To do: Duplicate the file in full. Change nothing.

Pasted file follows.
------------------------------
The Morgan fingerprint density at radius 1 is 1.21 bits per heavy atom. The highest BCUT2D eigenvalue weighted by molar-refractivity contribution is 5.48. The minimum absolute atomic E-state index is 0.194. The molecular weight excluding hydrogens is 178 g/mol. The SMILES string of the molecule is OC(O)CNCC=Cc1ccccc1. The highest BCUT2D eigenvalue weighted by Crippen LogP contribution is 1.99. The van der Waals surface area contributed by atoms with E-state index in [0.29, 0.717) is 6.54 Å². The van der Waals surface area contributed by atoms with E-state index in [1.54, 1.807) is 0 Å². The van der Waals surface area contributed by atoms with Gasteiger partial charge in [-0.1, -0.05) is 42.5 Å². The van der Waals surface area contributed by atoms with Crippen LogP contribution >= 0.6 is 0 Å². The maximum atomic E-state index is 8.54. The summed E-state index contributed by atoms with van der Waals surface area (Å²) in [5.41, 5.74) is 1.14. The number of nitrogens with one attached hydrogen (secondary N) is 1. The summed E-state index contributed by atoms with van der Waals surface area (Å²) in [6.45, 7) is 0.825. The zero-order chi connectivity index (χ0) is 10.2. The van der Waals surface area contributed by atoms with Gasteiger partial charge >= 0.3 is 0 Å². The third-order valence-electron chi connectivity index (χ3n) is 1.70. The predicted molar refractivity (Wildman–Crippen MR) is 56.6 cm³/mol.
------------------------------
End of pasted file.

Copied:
The Morgan fingerprint density at radius 1 is 1.21 bits per heavy atom. The highest BCUT2D eigenvalue weighted by molar-refractivity contribution is 5.48. The minimum absolute atomic E-state index is 0.194. The molecular weight excluding hydrogens is 178 g/mol. The SMILES string of the molecule is OC(O)CNCC=Cc1ccccc1. The highest BCUT2D eigenvalue weighted by Crippen LogP contribution is 1.99. The van der Waals surface area contributed by atoms with E-state index in [0.29, 0.717) is 6.54 Å². The van der Waals surface area contributed by atoms with E-state index in [1.54, 1.807) is 0 Å². The van der Waals surface area contributed by atoms with Gasteiger partial charge in [-0.1, -0.05) is 42.5 Å². The van der Waals surface area contributed by atoms with Crippen LogP contribution >= 0.6 is 0 Å². The maximum atomic E-state index is 8.54. The summed E-state index contributed by atoms with van der Waals surface area (Å²) in [5.41, 5.74) is 1.14. The number of nitrogens with one attached hydrogen (secondary N) is 1. The summed E-state index contributed by atoms with van der Waals surface area (Å²) in [6.45, 7) is 0.825. The zero-order chi connectivity index (χ0) is 10.2. The van der Waals surface area contributed by atoms with Gasteiger partial charge >= 0.3 is 0 Å². The third-order valence-electron chi connectivity index (χ3n) is 1.70. The predicted molar refractivity (Wildman–Crippen MR) is 56.6 cm³/mol.